Woodward’s book confirms Michael Wolff’s earlier claim in Fire and Fury that practically everyone who has worked with Trump considers the President a mental midget. Defense Secretary James “Mad Dog” Mattis is quoted as saying Trump acts like, and has the understanding of, “a fifth or sixth grader.” Woodward confirms earlier accounts that ex-Secretary of State Rex Tillerson called Trump a “moron.” Many other Trump advisors express similar sentiments. There is only one denizen of the White House who thinks Trump is a “very stable genius,” and we all know who that is.

But is Trump really that stupid? The harshest attacks on Trump’s IQ are all coming from true believers in American imperial ideology. These people are frustrated that Trump doesn’t “get it” when they try to explain to him how self-evident it is that the USA must continue to serve as global policeman. Woodward notes that both Tillerson’s “moron” remark, and Mattis’s “sixth-grader” assessment, were responses to Trump’s rejection of American imperialist exceptionalism at a January 19, 2008 National Security Council meeting in the Situation Room. That meeting had been arranged by deep-state denizens John Kelly, H.R. McMaster, Tillerson, and Mattis for the specific purpose of brainwashing Trump into accepting their “we must police the world” outlook. Trump belligerently refused. His final remark was, “We [have] spent $7 trillion in the Middle East. We can’t even muster $1 trillion for domestic infrastructure.” Over and over, throughout Woodward’s book, we see Trump trying to pull US forces out of Afghanistan, Iraq, Syria, and Korea… and his deep state aides panicking and sabotaging his efforts.

Is the “sixth grader” who notices that the emperor has no clothes a “moron”? If the self-styled smart guys and adults in the room all think the US should bankrupt itself destroying the Middle East for Israel, and needs a globe-straddling empire with more than 1,000 military bases in more than 60 countries, maybe we need to find an as-yet-unindoctrinated sixth grader to apply some common sense. Trump is right in asserting that the US could be far more prosperous, at least for its ordinary honest citizens, if it became, once again, a normal nation: a republic, not an empire.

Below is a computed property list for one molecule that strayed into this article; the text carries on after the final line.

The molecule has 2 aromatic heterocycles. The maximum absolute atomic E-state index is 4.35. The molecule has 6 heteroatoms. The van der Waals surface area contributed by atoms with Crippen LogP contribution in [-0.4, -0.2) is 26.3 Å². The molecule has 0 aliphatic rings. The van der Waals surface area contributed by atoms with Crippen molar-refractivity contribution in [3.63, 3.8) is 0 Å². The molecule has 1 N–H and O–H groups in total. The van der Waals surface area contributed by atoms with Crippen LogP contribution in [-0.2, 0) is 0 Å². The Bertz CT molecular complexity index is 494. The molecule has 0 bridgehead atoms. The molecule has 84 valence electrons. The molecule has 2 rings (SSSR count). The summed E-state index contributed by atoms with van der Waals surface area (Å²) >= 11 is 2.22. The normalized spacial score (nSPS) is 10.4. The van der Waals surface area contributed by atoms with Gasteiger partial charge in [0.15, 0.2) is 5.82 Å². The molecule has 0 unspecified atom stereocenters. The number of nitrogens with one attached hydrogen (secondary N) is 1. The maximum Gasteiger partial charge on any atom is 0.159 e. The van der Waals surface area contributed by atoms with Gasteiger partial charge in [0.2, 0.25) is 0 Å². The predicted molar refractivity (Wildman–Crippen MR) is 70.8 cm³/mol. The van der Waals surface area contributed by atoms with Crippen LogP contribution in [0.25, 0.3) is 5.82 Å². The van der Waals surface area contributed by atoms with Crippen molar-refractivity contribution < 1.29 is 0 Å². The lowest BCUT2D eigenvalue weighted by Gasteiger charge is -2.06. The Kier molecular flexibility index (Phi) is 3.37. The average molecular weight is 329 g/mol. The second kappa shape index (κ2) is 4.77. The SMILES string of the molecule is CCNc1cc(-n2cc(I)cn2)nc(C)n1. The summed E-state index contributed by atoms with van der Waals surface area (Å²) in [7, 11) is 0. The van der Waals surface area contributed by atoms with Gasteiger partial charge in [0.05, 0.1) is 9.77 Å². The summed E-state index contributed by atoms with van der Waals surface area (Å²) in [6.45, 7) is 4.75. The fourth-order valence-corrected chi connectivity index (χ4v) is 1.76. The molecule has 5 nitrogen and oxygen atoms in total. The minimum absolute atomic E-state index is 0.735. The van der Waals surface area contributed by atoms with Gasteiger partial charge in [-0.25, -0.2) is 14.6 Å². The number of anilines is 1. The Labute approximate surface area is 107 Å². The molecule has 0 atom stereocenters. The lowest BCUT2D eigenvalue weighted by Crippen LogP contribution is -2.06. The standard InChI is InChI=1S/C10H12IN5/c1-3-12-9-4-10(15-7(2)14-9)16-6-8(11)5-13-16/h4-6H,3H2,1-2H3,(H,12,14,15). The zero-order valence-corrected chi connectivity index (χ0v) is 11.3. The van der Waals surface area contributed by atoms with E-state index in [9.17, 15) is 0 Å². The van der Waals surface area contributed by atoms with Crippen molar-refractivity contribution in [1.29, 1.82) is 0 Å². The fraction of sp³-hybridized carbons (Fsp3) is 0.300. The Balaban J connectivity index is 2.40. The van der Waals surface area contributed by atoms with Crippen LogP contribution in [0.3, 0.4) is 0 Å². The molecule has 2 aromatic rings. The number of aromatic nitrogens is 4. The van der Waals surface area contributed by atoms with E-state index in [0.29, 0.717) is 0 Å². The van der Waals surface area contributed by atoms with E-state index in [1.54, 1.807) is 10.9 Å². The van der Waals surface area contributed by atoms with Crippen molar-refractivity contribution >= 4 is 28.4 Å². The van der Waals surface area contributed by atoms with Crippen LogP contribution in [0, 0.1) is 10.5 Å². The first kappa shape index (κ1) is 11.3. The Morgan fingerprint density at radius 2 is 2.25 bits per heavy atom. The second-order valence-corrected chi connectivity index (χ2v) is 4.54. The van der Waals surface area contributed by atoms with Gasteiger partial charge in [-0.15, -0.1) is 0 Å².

So if Trump wants to pull out of Afghanistan, Iraq, Syria, and Korea, why hasn’t he? Isn’t the president supposed to be the commander-in-chief? Woodward explains that Trump’s aides have pulled off “nothing less than an administrative coup d’état, an undermining of the will of the President of the United States and his constitutional authority.” In other words, they have committed treason. But that shouldn’t surprise us, since they are all complicit, actively or passively, in the greatest act of treason in American and perhaps world history: the September 11th, 2001 Zionist coup d’état.

Unfortunately, despite his isolationist instincts, Trump has fallen for neocon-Zionist brainwashing with respect to Iran policy. Though Iran hawk James Mattis, cited by Woodward as hating “the idiot raghead mullahs” of the Islamic Republic, may be on his way out, the even more obsessive Iran-haters Mike Pompeo and John Bolton are now firmly in charge. The good news is that Trump doesn’t want war, he wants leverage. The bad news is that he won’t get any leverage, or any deal, by waving Pompeo, Bolton, and their MEK terrorist friends at Iran’s principled and disciplined leadership. The resulting standoff could encourage Israel to gin up another 9/11-style false flag, or perhaps a Gulf of Tonkin style attack on a US ship in the Persian Gulf, to try to draw the US into attacking Tehran. Such a plot wouldn’t have succeeded against the Netanyahu-loathing Obama Administration. But it might work on Trump, who fell for the April 4, 2017 Syrian sarin gas false flag, screaming “kill them all” and firing a volley of missiles, to the delight of his deep-state advisors and the cheers of the mainstream media.

So what are we to make of this chaotic administration? It seems that America’s top leadership, according to Woodward and other semi-reliable sources, consists of an idiot (some would say idiot-savant) commander-in-chief surrounded by traitors bent on endless mass murder in service to a dying empire.

* On the permanent national security state or “deep state” see Michael J. Glennon, National Security and the Double Government; Peter Dale Scott, The American Deep State; Eric Wilson (editor), The Dual State; Kouzmin, Witt and Kakabadse, State Crimes Against Democracy; and Lance DeHaven-Smith, Conspiracy Theory in America. On Zionist influence on the American deep state see Laurent Guyénot, JFK-9/11 and From Yahweh to Zion.